Randy Jones | April 16, 2009
When I turned in The Richest Man in Town to my publisher last fall, there were slightly more than 9 million millionaires in the United States. By the time my book debuts on May 4th, there will be just under 7 million. One is forced to question whether this is a good thing or bad thing.
Many people think this economic correction, which has cost wealthy Americans $10 trillion dollars in net worth, has brought the rich their richly deserved comeuppance. And as I have written before in the blog, that attitude is understandable, at least toward those rich who made their fortunes on the backs of others, and those who expected the government to bail them out from the consequences of their recklessness and greed.
Randy Jones | April 13, 2009
Graydon Carter and Spy made fun of nearly every rich person or celebrity, and absolutely every symbol of the ostentation of the era. Donald Trump, famously dubbed a “short-fingered vulgarian,” was their favorite target. They were the gadflies of the New York establishment, and they did it brilliantly. Almost 30 years later, Graydon could almost be a target of his former magazine, were it still in existence.
Randy Jones | April 10, 2009
This week I was lunching with my friend, communications wizard and former NBC TV anchor Mary Civiello. She had just finished reading the galleys of my forthcoming book, and she said, “I had so much fun writing my obituary as you suggested in your book. I had a ball.” That was not exactly the response that I had expected, but it did make me happy, I must admit. It proved to me that the concept is not as morbid as one might think when first hearing the idea. As I say in the book, it’s daunting to think about what will be said when the curtain comes down on our last act. But it’s a darn good way to plan the rest of your life. It’s a magnificent, exacting lens through which to look at the big decisions in life, especially in times of change or times of uncertainty—say, when you’ve lost your job, or lost half your hard-earned retirement savings.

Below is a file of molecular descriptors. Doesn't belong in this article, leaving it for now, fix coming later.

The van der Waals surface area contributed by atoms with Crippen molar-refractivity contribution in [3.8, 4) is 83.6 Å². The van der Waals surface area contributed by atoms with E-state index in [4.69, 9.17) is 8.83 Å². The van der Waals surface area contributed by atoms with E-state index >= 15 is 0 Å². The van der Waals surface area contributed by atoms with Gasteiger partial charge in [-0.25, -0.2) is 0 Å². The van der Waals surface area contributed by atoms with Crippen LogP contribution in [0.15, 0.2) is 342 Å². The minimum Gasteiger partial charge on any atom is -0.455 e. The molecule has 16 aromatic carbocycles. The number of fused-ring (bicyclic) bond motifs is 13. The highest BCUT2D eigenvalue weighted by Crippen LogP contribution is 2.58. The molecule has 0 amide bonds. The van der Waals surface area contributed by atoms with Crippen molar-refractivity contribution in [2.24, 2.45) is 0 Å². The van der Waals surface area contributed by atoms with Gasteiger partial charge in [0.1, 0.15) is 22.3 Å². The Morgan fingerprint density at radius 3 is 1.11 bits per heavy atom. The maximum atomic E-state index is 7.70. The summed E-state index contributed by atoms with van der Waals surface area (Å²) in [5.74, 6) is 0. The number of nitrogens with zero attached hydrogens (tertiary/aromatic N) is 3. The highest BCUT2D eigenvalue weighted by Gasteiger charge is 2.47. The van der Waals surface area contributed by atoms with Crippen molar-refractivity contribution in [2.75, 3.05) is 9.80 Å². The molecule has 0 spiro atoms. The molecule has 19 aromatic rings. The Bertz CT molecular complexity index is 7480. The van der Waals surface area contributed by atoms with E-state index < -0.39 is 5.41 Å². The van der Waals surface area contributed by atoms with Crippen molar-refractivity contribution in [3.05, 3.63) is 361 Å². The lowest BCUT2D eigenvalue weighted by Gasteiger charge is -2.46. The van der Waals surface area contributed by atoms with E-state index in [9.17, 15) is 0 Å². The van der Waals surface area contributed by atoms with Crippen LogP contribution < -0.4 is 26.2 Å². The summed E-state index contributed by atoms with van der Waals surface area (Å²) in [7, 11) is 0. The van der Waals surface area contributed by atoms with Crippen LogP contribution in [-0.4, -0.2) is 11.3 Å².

Randy Jones | April 9, 2009
Bernie Marcus is, without question, one of the greatest American self-made success stories of all time. The company he founded, Home Depot, has immeasurably changed the landscape of virtually every town America. Marcus’s Home Depot added its trademark orange to the red, white, and blue American Dream of owning your own home and finding pleasure in fixing it up. Today Home Depot has more than 2,200 stores across North America.